Best known for his novels and short stories, Charles Johnson is also a screenwriter, cartoonist, martial arts teacher, Zen practitioner, and last but not least, Tricycle contributing editor. His celebrated writing includes Middle Passage (the recipient of the National Book Award in 1990), The Sorcerer’s Apprentice, and Taming the Ox: Buddhist Stories and Reflections on Politics, Race, Culture, and Spiritual Practice. Whether the subject is creative practice or Black life in America, his work is steeped in his studies of philosophy and Buddhism. For a taste of Dr. Johnson’s writing, read his rich retelling of the classic Zen tale “Is that So?,” here.
Rev. Dr. Kenneth K. Tanaka
Rev. Dr. Kenneth Tanaka got an early start on his Pure Land studies as a 13-year-old “Sunday school” attendee at Mountain View Buddhist Temple in Mountain View, California. He went on to become a Jodo Shinshu priest and scholar whose academic career spanned the US and Japan. After working for the Institute of Buddhist Studies, in Berkeley, California, Rev. Tanaka taught at Tokyo’s Musashino University for 20 years before retiring. His books include Ocean: An Introduction to Jodo Shinshu Buddhism in America and Amerika Bukkyo (American Buddhism). In this issue, Rev. Tanaka addresses what liberation, or shinjin, means in Shin Buddhism, breaking down popular misconceptions along the way.
Frederick M. Ranallo-Higgins
Frederick M. Ranallo-Higgins is an associate editor at Tricycle and a Robert H. N. Ho Family Foundation Buddhism Public Scholar. Ranallo-Higgins earned his PhD in Asian Languages and Cultures at the University of California, Los Angeles, in 2019 under the guidance of Robert E. Buswell Jr. His main academic interests are doctrinal and textual studies, translation, and Won Buddhism, and his doctoral research explored the real-world challenges of Buddhism and its institutions. In this issue, Ranallo-Higgins recommends Buddhist places to visit in Seoul and interviews Princeton Emerita Professor Jacqueline Stone on Nichiren Buddhism.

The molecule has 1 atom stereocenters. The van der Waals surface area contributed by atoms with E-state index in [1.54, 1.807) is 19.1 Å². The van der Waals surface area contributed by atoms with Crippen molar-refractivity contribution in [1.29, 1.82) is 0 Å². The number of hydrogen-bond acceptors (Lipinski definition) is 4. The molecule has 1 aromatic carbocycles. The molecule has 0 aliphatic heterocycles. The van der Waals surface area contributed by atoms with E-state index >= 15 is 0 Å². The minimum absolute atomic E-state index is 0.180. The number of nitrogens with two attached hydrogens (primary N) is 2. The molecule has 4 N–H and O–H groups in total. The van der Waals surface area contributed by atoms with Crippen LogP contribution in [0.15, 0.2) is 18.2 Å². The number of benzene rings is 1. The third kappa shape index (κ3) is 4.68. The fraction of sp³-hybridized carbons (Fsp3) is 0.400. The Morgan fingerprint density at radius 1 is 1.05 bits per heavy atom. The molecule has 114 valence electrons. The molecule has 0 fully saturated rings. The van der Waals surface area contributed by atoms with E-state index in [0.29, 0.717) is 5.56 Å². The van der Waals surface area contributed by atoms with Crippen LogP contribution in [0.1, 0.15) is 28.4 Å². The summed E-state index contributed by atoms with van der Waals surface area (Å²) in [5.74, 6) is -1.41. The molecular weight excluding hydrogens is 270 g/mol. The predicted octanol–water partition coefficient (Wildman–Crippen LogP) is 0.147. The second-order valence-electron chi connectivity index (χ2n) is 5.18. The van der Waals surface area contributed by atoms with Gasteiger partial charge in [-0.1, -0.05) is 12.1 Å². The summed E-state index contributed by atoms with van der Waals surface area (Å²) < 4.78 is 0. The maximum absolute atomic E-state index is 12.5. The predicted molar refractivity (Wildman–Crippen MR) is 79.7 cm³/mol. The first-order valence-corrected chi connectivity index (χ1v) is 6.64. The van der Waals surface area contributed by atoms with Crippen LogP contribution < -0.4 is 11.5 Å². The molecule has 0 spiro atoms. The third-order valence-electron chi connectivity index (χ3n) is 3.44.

Karen Armstrong is one of the most popular voices in comparative religion. Although she left religion for over a decade after a grueling experience as a Catholic nun, she returned to it as a writer with works like the best-selling book A History of God: The 4,000-Year Quest of Judaism, Christianity, and Islam. She has addressed world leaders, advised policy makers, and is the founder of the global collective Charter for Compassion. In an excerpt from her most recent book, Sacred Nature: Restoring Our Ancient Bond with the Natural World, she investigates what myth offers us that science can’t and how it can help us take action for the sake of our world’s future here.